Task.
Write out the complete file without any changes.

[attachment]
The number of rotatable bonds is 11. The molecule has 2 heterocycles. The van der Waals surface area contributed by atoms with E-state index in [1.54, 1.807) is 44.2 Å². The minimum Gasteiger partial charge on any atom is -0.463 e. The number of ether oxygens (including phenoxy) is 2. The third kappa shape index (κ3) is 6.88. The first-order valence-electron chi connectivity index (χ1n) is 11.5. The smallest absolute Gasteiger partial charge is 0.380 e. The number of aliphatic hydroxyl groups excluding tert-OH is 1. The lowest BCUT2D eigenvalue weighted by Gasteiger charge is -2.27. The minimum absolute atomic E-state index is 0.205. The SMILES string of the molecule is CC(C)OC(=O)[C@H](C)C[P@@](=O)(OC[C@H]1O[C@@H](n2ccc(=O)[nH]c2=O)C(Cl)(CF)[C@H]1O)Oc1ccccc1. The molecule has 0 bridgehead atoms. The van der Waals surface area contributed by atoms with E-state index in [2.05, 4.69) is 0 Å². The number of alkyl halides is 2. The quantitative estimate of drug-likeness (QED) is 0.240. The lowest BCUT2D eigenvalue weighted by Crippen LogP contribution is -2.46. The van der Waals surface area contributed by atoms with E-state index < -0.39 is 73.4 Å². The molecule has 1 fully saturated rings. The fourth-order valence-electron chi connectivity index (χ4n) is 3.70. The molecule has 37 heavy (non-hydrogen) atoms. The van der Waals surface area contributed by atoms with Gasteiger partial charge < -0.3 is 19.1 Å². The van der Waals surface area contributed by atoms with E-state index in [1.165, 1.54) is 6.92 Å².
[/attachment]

The number of rotatable bonds is 11. The molecule has 2 heterocycles. The van der Waals surface area contributed by atoms with E-state index in [1.54, 1.807) is 44.2 Å². The minimum Gasteiger partial charge on any atom is -0.463 e. The number of ether oxygens (including phenoxy) is 2. The third kappa shape index (κ3) is 6.88. The first-order valence-electron chi connectivity index (χ1n) is 11.5. The smallest absolute Gasteiger partial charge is 0.380 e. The number of aliphatic hydroxyl groups excluding tert-OH is 1. The lowest BCUT2D eigenvalue weighted by Gasteiger charge is -2.27. The minimum absolute atomic E-state index is 0.205. The SMILES string of the molecule is CC(C)OC(=O)[C@H](C)C[P@@](=O)(OC[C@H]1O[C@@H](n2ccc(=O)[nH]c2=O)C(Cl)(CF)[C@H]1O)Oc1ccccc1. The molecule has 0 bridgehead atoms. The van der Waals surface area contributed by atoms with E-state index in [2.05, 4.69) is 0 Å². The number of alkyl halides is 2. The quantitative estimate of drug-likeness (QED) is 0.240. The lowest BCUT2D eigenvalue weighted by Crippen LogP contribution is -2.46. The van der Waals surface area contributed by atoms with E-state index < -0.39 is 73.4 Å². The molecule has 1 fully saturated rings. The fourth-order valence-electron chi connectivity index (χ4n) is 3.70. The molecule has 37 heavy (non-hydrogen) atoms. The van der Waals surface area contributed by atoms with Gasteiger partial charge < -0.3 is 19.1 Å². The van der Waals surface area contributed by atoms with E-state index in [1.165, 1.54) is 6.92 Å².